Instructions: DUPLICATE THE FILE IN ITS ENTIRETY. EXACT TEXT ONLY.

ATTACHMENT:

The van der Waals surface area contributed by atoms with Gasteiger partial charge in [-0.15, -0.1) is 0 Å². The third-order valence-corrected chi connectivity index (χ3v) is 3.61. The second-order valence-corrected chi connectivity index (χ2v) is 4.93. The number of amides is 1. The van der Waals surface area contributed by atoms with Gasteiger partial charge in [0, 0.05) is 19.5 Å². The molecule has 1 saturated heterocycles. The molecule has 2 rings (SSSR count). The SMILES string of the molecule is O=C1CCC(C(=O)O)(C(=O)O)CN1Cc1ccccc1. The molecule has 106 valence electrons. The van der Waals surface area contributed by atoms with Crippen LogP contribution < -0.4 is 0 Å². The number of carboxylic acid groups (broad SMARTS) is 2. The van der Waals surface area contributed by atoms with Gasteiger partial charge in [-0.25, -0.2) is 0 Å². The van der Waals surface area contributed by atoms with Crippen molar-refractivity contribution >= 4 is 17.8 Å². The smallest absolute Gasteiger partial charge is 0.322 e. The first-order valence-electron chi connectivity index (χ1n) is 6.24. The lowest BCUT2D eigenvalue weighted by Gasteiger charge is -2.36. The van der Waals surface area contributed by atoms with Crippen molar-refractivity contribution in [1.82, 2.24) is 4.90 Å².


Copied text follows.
The van der Waals surface area contributed by atoms with Gasteiger partial charge in [-0.15, -0.1) is 0 Å². The third-order valence-corrected chi connectivity index (χ3v) is 3.61. The second-order valence-corrected chi connectivity index (χ2v) is 4.93. The number of amides is 1. The van der Waals surface area contributed by atoms with Gasteiger partial charge in [0, 0.05) is 19.5 Å². The molecule has 1 saturated heterocycles. The molecule has 2 rings (SSSR count). The SMILES string of the molecule is O=C1CCC(C(=O)O)(C(=O)O)CN1Cc1ccccc1. The molecule has 106 valence electrons. The van der Waals surface area contributed by atoms with Crippen LogP contribution < -0.4 is 0 Å². The number of carboxylic acid groups (broad SMARTS) is 2. The van der Waals surface area contributed by atoms with Gasteiger partial charge in [-0.25, -0.2) is 0 Å². The van der Waals surface area contributed by atoms with Crippen molar-refractivity contribution >= 4 is 17.8 Å². The smallest absolute Gasteiger partial charge is 0.322 e. The first-order valence-electron chi connectivity index (χ1n) is 6.24. The lowest BCUT2D eigenvalue weighted by Gasteiger charge is -2.36. The van der Waals surface area contributed by atoms with Crippen molar-refractivity contribution in [1.82, 2.24) is 4.90 Å².